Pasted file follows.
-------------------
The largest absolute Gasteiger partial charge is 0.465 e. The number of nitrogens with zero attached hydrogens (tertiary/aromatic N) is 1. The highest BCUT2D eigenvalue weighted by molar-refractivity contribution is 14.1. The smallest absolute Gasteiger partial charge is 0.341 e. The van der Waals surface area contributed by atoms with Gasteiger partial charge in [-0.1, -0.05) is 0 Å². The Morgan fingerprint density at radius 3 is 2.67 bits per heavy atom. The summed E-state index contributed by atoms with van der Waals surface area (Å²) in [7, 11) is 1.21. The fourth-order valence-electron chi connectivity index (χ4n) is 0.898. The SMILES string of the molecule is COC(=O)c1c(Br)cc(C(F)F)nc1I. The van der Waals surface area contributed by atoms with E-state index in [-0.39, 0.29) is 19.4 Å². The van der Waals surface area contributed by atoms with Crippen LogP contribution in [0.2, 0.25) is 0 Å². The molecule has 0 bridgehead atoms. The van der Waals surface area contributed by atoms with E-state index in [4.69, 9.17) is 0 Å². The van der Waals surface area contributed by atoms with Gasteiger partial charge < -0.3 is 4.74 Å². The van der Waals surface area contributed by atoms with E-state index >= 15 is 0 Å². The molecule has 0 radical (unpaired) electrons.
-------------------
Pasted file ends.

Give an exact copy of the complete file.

The largest absolute Gasteiger partial charge is 0.465 e. The number of nitrogens with zero attached hydrogens (tertiary/aromatic N) is 1. The highest BCUT2D eigenvalue weighted by molar-refractivity contribution is 14.1. The smallest absolute Gasteiger partial charge is 0.341 e. The van der Waals surface area contributed by atoms with Gasteiger partial charge in [-0.1, -0.05) is 0 Å². The Morgan fingerprint density at radius 3 is 2.67 bits per heavy atom. The summed E-state index contributed by atoms with van der Waals surface area (Å²) in [7, 11) is 1.21. The fourth-order valence-electron chi connectivity index (χ4n) is 0.898. The SMILES string of the molecule is COC(=O)c1c(Br)cc(C(F)F)nc1I. The van der Waals surface area contributed by atoms with E-state index in [-0.39, 0.29) is 19.4 Å². The van der Waals surface area contributed by atoms with Crippen LogP contribution in [0.2, 0.25) is 0 Å². The molecule has 0 bridgehead atoms. The van der Waals surface area contributed by atoms with E-state index in [4.69, 9.17) is 0 Å². The van der Waals surface area contributed by atoms with Gasteiger partial charge < -0.3 is 4.74 Å². The van der Waals surface area contributed by atoms with E-state index >= 15 is 0 Å². The molecule has 0 radical (unpaired) electrons.